Thomas is an avid weather enthusiast, landscaper and organic gardener. This blog is dedicated to Northeast and tropical weather forecasting. Enjoy!
By: sullivanweather , 10:38 AM GMT on August 18, 2008
Warnings, advisories and storm reports during the previous 72 hours. Click on map to view individual reports.
Current watches, warnings and advisories.
Synopsis - Issued 8/18 @6:30am
A vigorous shortwave trough will move across Ontario and Quebec on Monday and Tuesday, dropping a strong cold front into the Northeast. Showers and thunderstorms will accompany the frontal passage and much cooler air will filter in behind it. Surface high pressure settles over the region Tuesday night delivering a very chilly late summer night. This high will slowly translate offshore by Thursday as heights build aloft and temperatures moderate. By Friday into the weekend the heat and humidity builds to mid summer-like readings with chances for convection increasing by Saturday night and especially Sunday and Monday as the next trough approaches.
Short-term - Issued 8/18 @6:30am
A lone thundershower over Lake Erie may come ashore along the Pennsylvania-New York border early this morning but as for everyone else Monday should begin as a fine day with mostly sunny skies. Some patchy valley fog will be present but should quickly burn off by mid morning. Temperatures should rise rather quickly into the upper 70’s to mid 80’s by noon under nearly full sun, 12-16°C 850mb temps and mixing to about that level. A few locations may top out near 90°F across the urban corridor of New Jersey with some downsloping. Most other locales outside of the higher terrin will top out in the 80’s. Meanwhile, a sharp trough over Ontario will send a strong cold front towards the region. Areas along the US-Canadian border will be in the right rear entrance region of a developing 90-100kt jet streak @300mb over Quebec. Upper divergence will enhance the broad scale ascent ahead of the approaching trough, thanks in part to a strong shot of PVA. At the surface, moisture pooling ahead of the front combined with the warm airmass over the region will push surface based CAPE values over 1,000J/kg. Surface frontal boundary will initiate storms over Canada during the afternoon hours and slide southeastwards towards the US side of the border by evening. In addition, height falls eroding the northern and western flank of the cap over the region will allow storms to develop over the higher terrain and move eastwards. Winds aloft will increase dramatically during the course of the day. Strong unidirectional flow increases to 40-60kts @500mb, 30-40kts at 850mb by evening. Storms will easily be able to transfer these strong winds to the surface. Initial formation of storms should be cellular in nature but as evening approaches bulk shear will rise to 30-35kts so storms will organize into bowing line segments, especially along the actual cold front. Precipitable water values will range from 1.25-1.5” so any training or back-building of storms may result in flash flooding. Drier times over the past couple days has allowed more of a cushion to flash flooding over New England but the soil still remains wet. The cold front continues southeastward into the region during the overnight as storms weaken with the loss of heating. The warm moist airmass ahead of the front combined with cloud cover will hold up temperatures in the 70’s for the most part. Along and behind the front, precipitation will cool things into the 50’s and low 60’s. Some clearing will occur late that may push temperatures along the US-Canadian border down into the 40’s. A cool crisp breeze will follow in behind the front.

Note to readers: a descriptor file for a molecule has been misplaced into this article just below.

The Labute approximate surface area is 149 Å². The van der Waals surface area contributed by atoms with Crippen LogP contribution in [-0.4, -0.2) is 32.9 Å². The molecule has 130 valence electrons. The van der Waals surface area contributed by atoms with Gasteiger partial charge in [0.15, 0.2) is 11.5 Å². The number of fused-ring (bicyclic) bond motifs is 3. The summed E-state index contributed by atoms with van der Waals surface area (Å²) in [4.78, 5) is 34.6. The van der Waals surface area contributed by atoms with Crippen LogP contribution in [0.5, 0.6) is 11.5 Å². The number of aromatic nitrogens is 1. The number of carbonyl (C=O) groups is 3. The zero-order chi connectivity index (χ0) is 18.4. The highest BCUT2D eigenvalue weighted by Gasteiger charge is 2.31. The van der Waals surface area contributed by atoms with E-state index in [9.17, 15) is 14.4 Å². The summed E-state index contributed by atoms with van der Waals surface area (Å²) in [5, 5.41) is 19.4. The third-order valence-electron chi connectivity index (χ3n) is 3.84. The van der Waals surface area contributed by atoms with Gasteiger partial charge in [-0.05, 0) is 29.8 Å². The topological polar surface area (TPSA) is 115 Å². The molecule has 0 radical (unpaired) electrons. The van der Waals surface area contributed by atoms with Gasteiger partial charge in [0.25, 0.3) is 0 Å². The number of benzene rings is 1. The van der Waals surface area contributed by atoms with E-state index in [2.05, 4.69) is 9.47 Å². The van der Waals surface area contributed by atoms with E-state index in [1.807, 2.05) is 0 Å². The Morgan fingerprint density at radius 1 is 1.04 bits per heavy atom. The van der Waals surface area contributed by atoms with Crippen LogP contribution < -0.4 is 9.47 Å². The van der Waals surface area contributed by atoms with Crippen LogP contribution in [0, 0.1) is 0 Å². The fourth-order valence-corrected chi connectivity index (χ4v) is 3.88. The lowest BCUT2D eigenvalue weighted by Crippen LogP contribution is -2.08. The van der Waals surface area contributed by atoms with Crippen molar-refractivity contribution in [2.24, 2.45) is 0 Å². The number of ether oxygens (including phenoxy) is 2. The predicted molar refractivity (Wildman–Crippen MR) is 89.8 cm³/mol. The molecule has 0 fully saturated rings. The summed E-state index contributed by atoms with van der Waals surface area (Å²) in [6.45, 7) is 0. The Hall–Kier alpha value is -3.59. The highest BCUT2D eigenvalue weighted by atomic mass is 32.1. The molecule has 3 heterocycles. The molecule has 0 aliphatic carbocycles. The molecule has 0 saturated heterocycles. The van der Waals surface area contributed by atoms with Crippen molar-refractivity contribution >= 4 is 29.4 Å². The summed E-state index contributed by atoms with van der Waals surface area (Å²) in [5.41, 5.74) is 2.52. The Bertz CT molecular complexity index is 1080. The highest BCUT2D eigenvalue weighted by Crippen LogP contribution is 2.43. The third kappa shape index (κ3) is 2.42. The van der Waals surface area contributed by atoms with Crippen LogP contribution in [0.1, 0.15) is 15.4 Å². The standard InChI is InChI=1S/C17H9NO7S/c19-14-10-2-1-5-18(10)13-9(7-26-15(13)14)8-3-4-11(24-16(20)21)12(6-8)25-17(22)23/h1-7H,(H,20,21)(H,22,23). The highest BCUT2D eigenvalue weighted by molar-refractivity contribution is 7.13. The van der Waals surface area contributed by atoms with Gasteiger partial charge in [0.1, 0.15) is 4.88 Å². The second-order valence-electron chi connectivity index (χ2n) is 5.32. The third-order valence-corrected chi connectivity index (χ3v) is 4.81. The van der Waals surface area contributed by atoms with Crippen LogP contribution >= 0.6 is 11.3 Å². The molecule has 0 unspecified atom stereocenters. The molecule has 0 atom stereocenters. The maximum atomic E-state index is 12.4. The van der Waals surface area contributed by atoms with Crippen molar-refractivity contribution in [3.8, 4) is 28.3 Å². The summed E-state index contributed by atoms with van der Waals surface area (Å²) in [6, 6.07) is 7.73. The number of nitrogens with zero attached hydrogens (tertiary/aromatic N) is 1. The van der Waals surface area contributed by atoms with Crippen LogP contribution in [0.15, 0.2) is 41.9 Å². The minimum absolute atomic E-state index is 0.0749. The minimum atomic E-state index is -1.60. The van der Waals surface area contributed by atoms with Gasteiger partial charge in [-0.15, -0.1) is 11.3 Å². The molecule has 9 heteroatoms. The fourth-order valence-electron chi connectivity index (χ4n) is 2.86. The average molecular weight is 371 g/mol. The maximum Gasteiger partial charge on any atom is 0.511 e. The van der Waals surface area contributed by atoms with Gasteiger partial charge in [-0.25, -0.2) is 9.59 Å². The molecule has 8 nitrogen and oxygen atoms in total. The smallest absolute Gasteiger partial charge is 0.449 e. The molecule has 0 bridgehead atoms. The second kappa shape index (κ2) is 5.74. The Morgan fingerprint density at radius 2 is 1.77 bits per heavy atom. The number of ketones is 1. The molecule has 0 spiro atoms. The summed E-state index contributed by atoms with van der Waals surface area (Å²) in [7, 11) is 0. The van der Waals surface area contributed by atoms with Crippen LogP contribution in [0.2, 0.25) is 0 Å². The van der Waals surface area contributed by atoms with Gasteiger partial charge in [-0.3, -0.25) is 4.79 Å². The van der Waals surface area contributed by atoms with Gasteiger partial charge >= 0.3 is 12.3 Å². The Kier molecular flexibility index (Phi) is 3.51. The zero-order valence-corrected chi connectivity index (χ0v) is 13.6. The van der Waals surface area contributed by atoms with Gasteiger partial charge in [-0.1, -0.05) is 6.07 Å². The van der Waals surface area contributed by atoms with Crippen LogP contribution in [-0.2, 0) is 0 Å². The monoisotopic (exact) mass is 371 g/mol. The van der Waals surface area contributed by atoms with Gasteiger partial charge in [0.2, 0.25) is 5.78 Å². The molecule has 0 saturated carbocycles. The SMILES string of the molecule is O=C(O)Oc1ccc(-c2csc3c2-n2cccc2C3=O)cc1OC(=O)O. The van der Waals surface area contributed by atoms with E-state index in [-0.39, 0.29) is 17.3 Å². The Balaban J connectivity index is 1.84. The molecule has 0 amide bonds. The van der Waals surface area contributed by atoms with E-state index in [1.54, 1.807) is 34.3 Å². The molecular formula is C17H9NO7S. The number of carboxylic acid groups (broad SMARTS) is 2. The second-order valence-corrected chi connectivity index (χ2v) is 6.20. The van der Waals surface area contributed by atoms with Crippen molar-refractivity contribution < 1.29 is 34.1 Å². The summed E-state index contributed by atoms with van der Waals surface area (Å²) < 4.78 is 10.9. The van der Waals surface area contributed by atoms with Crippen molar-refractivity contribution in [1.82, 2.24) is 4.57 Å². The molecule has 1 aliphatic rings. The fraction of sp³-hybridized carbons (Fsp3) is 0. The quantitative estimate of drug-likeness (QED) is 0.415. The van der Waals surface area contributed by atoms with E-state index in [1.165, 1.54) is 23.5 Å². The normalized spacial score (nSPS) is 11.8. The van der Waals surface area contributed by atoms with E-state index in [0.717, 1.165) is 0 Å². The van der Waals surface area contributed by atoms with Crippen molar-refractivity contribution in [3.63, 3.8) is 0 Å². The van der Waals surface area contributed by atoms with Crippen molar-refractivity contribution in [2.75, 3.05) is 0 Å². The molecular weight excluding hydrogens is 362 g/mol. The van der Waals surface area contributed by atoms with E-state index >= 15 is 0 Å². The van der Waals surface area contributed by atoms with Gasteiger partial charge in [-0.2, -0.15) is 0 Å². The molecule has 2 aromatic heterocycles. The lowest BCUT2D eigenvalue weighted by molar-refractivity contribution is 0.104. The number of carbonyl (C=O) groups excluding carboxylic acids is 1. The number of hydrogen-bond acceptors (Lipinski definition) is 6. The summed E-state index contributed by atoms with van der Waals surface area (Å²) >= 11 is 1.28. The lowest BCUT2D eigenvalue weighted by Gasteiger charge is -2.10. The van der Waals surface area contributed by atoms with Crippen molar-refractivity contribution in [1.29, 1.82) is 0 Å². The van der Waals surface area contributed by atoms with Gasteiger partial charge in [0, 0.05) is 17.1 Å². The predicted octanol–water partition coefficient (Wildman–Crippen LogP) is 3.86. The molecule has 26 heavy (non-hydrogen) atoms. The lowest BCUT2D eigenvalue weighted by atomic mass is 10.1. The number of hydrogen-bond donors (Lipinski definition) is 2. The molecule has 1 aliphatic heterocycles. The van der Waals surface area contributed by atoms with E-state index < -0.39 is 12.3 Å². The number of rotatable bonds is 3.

The front continues through the region on Tuesday without the same fanfare as today as the upper support for the system moves well northeast of the region towards the Davis Strait. Some scattered showers and maybe a rumble of thunder will be all that’s left of the front as it clears the southern half of the region. Elsewhere it will be cooler and much less humid. 850mb temps fall all the way down to 2°C over northern Maine with the 10°C isotherm south of the New York-Pennsylvania border. A refreshing, dry northwesterly breeze will give the day an early autumn feel. Some cumulus clouds will dot the region with the greatest concentration of cloud cover over the higher terrain of northern New York and New England. It wouldn’t be surprising if a few of these cumulus clouds produce a few sprinkles or a brief heavier shower, but these will be few and far between. There will be a sharp temperature gradient across the Northeast as areas south of the front climb into the 80’s, but towards the north temperatures will range from the low 60’s to low 70’s. Some locales across the higher terrain may just remain in the 50’s! Surface high begins to build into the Northeast Tuesday night, bringing clearing skies and light winds, aside from Maine. A good night for radiational cooling, temperatures are likely to plummet into the 40’s and 50’s. It may even dip into the 30’s across sheltered valleys in the Adirondacks and may very well be chilly enough for frost if the atmosphere is able to decouple early enough in the overnight. A great night for campfires!
Mid-term - Issued 8/18 @6:30am
The surface high crests over the Northeast on Wednesday as upper heights begin to build. This will be the first day of a moderating trend that will take temperatures back to normal means by Friday. Afternoon highs are likely to approach average by Thursday but overnight lows will remain below normal until Friday with a drier airmass over the region and lengthening night. It should remain dry throughout the mid-term (Wednesday-Friday).
Long-term - Issued 8/18 @6:30am